If you’re unsure as to where in London (or any big city, for that matter) would best suit you, do some research – ask your friends on social media for advice, or drop a line to bloggers and expats on the ground in the city – most are happy to share what they’ve learned and we’ve all been in the same boat. Don’t just choose an area because you’ve seen it on TV or because a friend recommends it – it might not feel or be right for you, or it could be miles from where you’re meant to be working. If in doubt, and if possible, consider signing a six month lease so that if for any reason where you first end up isn’t ideal, you can move on. In summary, read, ask questions, and discover a life you love here in old Blighty!
Do you have a question, or perhaps additional advice to share? Please let us know in the comments below.
I realise I’m a little slow off the mark, compared with a lot of people who have no end of law of attraction stories. I’ve just discovered the ‘Law of Attraction’, via an amazing book (bible?) lent to me, Ask and it is Givenby Esther and Jerry Hicks.
Evidently it’s all similar or the same principle as The Secret which was huge a few years back. Indeed the law of attraction stories in there were inspired by Ask and it is Given (you’ll need to listen to some interviews with the Hicks’ to find out more).
I’m learning in Ask and it is given that if we’re guided by how we ‘feel’, that we have the best chance of following our true paths. There are many, many inspiring law of attraction stories out there (and now, on this blog, like here and here).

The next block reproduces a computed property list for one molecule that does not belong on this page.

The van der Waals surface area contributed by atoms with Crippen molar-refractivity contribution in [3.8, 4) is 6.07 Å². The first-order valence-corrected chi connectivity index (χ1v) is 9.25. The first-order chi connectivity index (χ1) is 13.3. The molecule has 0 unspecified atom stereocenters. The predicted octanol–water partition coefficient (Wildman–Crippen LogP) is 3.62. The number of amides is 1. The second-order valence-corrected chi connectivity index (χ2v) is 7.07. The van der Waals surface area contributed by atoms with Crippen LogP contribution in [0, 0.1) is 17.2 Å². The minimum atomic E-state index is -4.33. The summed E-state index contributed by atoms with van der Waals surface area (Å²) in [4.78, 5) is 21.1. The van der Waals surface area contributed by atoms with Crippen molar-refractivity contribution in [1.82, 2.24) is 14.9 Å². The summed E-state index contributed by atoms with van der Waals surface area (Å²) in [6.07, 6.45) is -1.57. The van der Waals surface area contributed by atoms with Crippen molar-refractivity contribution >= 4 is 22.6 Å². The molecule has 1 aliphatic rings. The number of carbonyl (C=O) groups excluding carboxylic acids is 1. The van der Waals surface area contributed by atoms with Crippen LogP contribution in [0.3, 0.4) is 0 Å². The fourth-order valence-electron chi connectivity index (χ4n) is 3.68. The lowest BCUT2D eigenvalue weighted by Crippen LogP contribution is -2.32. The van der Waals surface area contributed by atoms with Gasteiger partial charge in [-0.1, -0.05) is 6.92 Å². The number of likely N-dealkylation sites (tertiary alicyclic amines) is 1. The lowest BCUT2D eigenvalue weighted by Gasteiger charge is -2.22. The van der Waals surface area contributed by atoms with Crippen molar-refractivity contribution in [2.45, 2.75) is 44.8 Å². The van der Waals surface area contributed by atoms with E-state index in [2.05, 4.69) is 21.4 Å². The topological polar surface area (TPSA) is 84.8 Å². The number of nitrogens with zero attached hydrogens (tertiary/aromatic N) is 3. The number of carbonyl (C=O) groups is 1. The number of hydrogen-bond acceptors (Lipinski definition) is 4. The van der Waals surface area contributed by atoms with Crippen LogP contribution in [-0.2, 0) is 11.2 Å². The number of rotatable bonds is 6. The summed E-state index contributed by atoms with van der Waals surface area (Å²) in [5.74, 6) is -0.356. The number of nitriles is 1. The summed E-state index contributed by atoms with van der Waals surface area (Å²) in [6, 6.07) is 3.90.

When we feel great, as in, we feel/know things are right, then ultimately we’re doing the right thing and are very ‘connected’ with our source energy.
Law of attraction stories: the feeling of ‘home’ or belonging
Tonight, walking through my old London neighbourhood, London Fields and quaint Broadway Market (pictured below).
I remembered how every day here I felt happy. From the moment the flat ‘found us’ by chance, the energy in the neighbourhood felt right. It was the law of attraction. It’s a law of attraction love story!
I loved walking in that gate every day, loved the little flat, adored the park, markets, shops, dogs in pubs…
Every moment felt right, and leaving felt so wrong, to the point where I know I wasn’t meant to leave (at that time, anyway). Life was ‘right’.
The energy was flowing and I was meant to be there in that place at that time; perhaps in another life, I’d be there for longer.
Given these kinds of situations then, how do you get that feeling back?
How do you make another situation ‘right’?
Not that I’m unhappy with my lot (on the contrary, I realise I’m one of the lucky ones), but curious – anyone got any insights?
What are YOUR law of attraction stories? Let me know in the comments.
PS you might be able to tell from the newer posts in this blog – my law of attraction story ended up pretty great, because a few years later I’m back living just two train stations away from Broadway Market.
After all that it appears it may already be over. In case you hadn’t figured it out, I’m writing this on my last morning in the UK. I never thought that on my way towards Canada (my ultimate travel destination) I’d feel despondent; I feel a bit like a broken-hearted girlfriend not ready to let it all go. Moving to England had its challenges and certainly it took us a good six months to settle in. Overcoming it all is part of the ultimate achievement though; in April we found a ‘home’ in a chic London Fields neighbourhood, settled in, the weather was sweet and I fell a little in love with London.